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Overcoming a Workout Plateau

Overcoming a Workout Plateau


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You’ve been working out. One week you’re on a roll — you feel toned, and you’re progressively losing weight. The next week you feel like you’re not progressing even though it’s still the same routine that worked marvelously before. Don’t worry. It happens. It’s called plateauing.

Why the plateau?

When you first started your workout routine, your body uses various muscle fibers to achieve the movements, and so your muscles start to build. But over time, your body is used to the routine that it’s not requiring new muscles to complete it anymore. Thus, the plateau. To overcome it, all you need to do is to tweak your routine.1

Flip your reps and sets

Instead of doing 3 sets of 12 reps, why not switch to 12 sets of 3 reps? Rearranging reps and sets regularly could train your body to use muscle fiber differently, and in turn extending the life of your routine.2

Try something new

If you’re a regular in cycling classes, try boxing for a change. And if it’s always been just you and your machines, give a group yoga class a try. New exercises work your muscles and body in different ways, breaking you out of the plateau.3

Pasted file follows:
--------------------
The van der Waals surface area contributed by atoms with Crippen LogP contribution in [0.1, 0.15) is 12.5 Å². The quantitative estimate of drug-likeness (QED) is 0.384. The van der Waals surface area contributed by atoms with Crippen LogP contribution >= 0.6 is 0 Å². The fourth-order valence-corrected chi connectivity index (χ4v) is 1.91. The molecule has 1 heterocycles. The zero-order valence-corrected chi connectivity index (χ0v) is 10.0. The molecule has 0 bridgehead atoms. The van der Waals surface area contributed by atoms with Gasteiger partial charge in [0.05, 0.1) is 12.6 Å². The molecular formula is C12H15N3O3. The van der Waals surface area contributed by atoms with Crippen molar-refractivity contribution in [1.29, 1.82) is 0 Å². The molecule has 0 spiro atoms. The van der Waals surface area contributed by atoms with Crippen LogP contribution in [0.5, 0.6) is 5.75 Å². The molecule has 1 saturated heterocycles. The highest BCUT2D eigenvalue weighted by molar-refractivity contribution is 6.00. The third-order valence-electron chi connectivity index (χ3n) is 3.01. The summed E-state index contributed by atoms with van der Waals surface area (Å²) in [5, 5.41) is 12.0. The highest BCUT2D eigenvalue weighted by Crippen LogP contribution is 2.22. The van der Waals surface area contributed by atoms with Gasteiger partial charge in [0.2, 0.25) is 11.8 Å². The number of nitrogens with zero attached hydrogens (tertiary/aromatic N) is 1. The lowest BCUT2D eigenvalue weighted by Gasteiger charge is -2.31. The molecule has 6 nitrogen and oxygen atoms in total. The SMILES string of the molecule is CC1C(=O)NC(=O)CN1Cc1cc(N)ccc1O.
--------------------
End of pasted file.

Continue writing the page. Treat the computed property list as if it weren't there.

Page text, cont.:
Push yourself to the max, then rest

Work different body parts really hard three times a day for five days. Then take five days off to recover. The sudden and extreme changes in the routine would jolt you off the routine.4


Hitting a plateau is common. The bottom line is don’t let it bog you down and stop your workout altogether. Happy exercising!




  1. https://greatist.com/move/change-your-workout
  2. https://www.mensjournal.com/health-fitness/5-ways-to-long-term-fitness-success
  3. https://www.bustle.com/articles/65400-5-small-exercise-tweaks-thatll-get-you-dramatically-better-results
  4. https://www.bodybuilding.com/fun/change-it-up-7-ways-to-break-a-plateau.html

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Information provided in this article is intended for health and fitness purposes only and is not intended for use in the diagnosis of disease or other conditions, or in the cure, mitigation, treatment or prevention of disease (see Terms & Conditions for details). Any health-related information found in this article is available only for your interest and should not be treated as medical advice. Users should seek any medical advice from a physician, especially before self-diagnosing any ailment or embarking on any new lifestyle or exercise regime. Any information contained in this article may not be suitable, accurate, complete or reliable. Cigna accepts no responsibility for the content or accuracy of information contained on external websites or resources, or for the security and safety of using them. "Cigna" and the "Tree of Life" logo are registered trademarks of Cigna Intellectual Property, Inc. in the United States and elsewhere, licensed for use. All products and services are provided by or through operating subsidiaries, and not by Cigna Corporation.

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